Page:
Status of trade between EU and China with East Africa

The pattern of trade between the EU, China and Africa is characterised by deficits due to increased African imports. An improved infrastructure network has increased intra-East African trade. Statistics highlight the growing importance of imports from China, India and United Arab Emirates (UAE); 80% of imports are petroleum products, raw palm oil, machinery and pharmaceutical products. Others are textiles, wheat and rice (EAC, 2018: 20).

Exports to the EU from the EAC mainly concern coffee, cut flowers, tea, tobacco, fish and vegetables.

China has since the end of the Cold War stepped up its investments with Africa rapidly as illustrated in the figures below:

72 LynetteA. Odondi

EU trade with EAC 2016-2018 (billion euros). Source

Figure 4.1 EU trade with EAC 2016-2018 (billion euros). Source: European Commission.

Total EAC exports

Figure 4.2 Total EAC exports: 2014-2018 (million American dollars). Source: adapted from EAC Trade Report 2018.

Global management consulting firm McKinsey & Company, while analysing the current and long-term trajectoiy of Chinese engagement, notes that China has become Kenya, Uganda and Tanzania’s biggest economic partner over the past two decades. More than 40% of about 10,000 Chinese firms operating in sub- Saharan Africa have made long-term, capital-intensive investment commitments (Sow 2017: 1-2). The EU (2014) Factsheet, however, provides figures which indicate that the EU is Africa’s biggest trading partner, accounting for 36% of

Total EAC imports

Figure 4.3 Total EAC imports: 2014-2018 (million American dollars). Source: adapted from EAC Trade Report 2018.

Africa’s trade in goods valued at €243.5 billion. It indicates that the EU is also the most open market recipient for Africa’s manufactured and processed goods. It also has trade agreements with 37 African states. What is not contested is that the balance of trade is in favour of the EU and China, as illustrated in the figures above and below.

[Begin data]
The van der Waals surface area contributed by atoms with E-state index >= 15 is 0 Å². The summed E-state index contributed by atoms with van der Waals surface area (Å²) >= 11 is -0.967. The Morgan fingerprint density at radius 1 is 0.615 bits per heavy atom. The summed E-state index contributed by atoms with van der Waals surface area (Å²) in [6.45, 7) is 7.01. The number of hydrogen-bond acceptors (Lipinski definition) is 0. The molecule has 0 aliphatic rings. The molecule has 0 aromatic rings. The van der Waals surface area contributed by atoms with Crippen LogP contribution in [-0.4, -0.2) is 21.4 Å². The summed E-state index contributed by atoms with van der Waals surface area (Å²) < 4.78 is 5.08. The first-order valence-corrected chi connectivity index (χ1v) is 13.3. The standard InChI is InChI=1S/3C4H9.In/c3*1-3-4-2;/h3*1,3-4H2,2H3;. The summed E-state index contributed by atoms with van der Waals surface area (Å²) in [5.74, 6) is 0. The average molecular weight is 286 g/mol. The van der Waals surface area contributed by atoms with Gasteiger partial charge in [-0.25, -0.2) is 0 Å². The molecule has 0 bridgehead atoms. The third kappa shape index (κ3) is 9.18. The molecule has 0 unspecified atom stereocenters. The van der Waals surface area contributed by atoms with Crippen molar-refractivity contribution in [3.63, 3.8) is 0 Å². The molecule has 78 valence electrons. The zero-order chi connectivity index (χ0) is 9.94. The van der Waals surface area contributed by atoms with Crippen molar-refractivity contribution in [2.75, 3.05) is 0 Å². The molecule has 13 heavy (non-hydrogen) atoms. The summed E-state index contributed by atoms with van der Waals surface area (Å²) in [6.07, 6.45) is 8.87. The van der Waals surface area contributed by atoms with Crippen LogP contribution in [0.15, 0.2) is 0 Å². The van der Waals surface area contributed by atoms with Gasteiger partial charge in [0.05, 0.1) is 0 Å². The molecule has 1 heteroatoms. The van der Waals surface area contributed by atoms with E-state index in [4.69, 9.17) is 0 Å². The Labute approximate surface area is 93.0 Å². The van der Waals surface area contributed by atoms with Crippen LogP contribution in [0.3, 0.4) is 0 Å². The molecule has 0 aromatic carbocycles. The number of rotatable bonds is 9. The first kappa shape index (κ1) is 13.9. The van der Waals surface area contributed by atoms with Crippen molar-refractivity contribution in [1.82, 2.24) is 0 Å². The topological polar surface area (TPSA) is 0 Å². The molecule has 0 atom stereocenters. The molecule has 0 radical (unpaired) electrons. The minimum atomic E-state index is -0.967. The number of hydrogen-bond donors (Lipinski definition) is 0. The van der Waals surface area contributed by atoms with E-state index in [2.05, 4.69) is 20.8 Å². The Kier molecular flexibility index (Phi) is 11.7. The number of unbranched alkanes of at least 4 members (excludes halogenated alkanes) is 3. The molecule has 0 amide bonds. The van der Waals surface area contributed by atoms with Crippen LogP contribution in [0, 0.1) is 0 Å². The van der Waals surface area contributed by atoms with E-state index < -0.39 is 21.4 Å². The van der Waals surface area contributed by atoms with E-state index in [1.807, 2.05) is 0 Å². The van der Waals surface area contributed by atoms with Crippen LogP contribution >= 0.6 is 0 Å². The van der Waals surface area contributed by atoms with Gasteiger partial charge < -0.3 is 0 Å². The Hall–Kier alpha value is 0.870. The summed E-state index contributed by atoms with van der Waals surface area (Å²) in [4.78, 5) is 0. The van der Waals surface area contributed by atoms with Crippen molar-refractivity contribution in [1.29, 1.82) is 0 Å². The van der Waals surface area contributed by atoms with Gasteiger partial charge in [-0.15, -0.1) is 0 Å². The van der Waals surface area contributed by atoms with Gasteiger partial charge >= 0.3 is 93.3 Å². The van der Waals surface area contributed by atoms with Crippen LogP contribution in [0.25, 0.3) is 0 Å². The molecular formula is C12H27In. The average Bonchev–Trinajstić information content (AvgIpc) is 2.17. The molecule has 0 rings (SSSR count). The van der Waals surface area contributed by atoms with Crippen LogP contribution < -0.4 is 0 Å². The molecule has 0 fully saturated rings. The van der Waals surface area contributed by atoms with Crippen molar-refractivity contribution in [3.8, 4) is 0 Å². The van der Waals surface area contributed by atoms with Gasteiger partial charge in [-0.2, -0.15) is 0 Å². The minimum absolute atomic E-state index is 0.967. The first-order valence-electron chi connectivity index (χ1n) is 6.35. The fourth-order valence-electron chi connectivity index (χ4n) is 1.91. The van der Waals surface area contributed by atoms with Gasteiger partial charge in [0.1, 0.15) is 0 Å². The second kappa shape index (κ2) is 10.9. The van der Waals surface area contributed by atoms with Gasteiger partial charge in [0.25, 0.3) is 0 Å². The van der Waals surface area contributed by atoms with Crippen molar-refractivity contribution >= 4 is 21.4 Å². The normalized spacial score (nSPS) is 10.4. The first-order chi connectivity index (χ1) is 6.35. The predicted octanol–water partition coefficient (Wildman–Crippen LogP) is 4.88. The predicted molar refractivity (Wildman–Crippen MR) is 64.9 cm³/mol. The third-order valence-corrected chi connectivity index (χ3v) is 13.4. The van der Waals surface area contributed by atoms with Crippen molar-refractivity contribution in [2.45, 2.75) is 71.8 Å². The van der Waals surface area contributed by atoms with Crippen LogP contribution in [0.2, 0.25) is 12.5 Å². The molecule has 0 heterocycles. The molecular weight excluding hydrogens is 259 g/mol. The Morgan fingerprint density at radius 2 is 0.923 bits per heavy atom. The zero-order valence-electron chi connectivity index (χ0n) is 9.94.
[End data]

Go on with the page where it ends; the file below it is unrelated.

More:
Intra-East African trade is lower than that with EU and China, and has been declining as illustrated in the tables and figures below:

The EAC has changed the terms of trade to enhance intra-East African trade. There is, however, still a lot to be done to revert this trend, as illustrated in Figures 1-4 and Table 4.1. These figures show that East Africa is trading substantially more with the EU and China than within its own region, where intra-EAC trade has stagnated (see Figures 4.5 and 4.6).

Copper (2016: 1-2) assesses China’s aid and investment as instruments of its foreign policy. He examines its achievements, shoxTcomings and political impact as China is shaping its place as a leading world power. Despite having no history of colonising Africa, it offers an alternative source of foreign aid with minimal conditions which African leaders readily receive. The first phase of funding in the early and mid-1960s supported African independence struggles. The Tan-Zam railway from Dar es Salaam to central Zambia was the largest project funded at the time. China, however, used its own engineers and workers. Such projects also gave it a physical presence in the countries crossed by the railway line. China sought diplomatic ties to garner support for its stand on socialism, colonialism and imperialism. It also relied on Africa’s support to gain entry into

China/Africa trade 2002-2018 (billion American dollars). Source

Figure 4.4 China/Africa trade 2002-2018 (billion American dollars). Source: China- Africa Research Initiative & John Hopkins School of Advanced International Studies.

the United Nations and to undermine Taiwan’s legitimacy. The second phase of funding was in the 1980s after the end of the Cold War. China made pledges fox- large investments. It created economic zones, offered debt relief and lowered tariffs to either facilitate market access or mitigate severe trade imbalances. Recent unexpected economic growth in Africa is partially attributed to China’s aid and investments.

 
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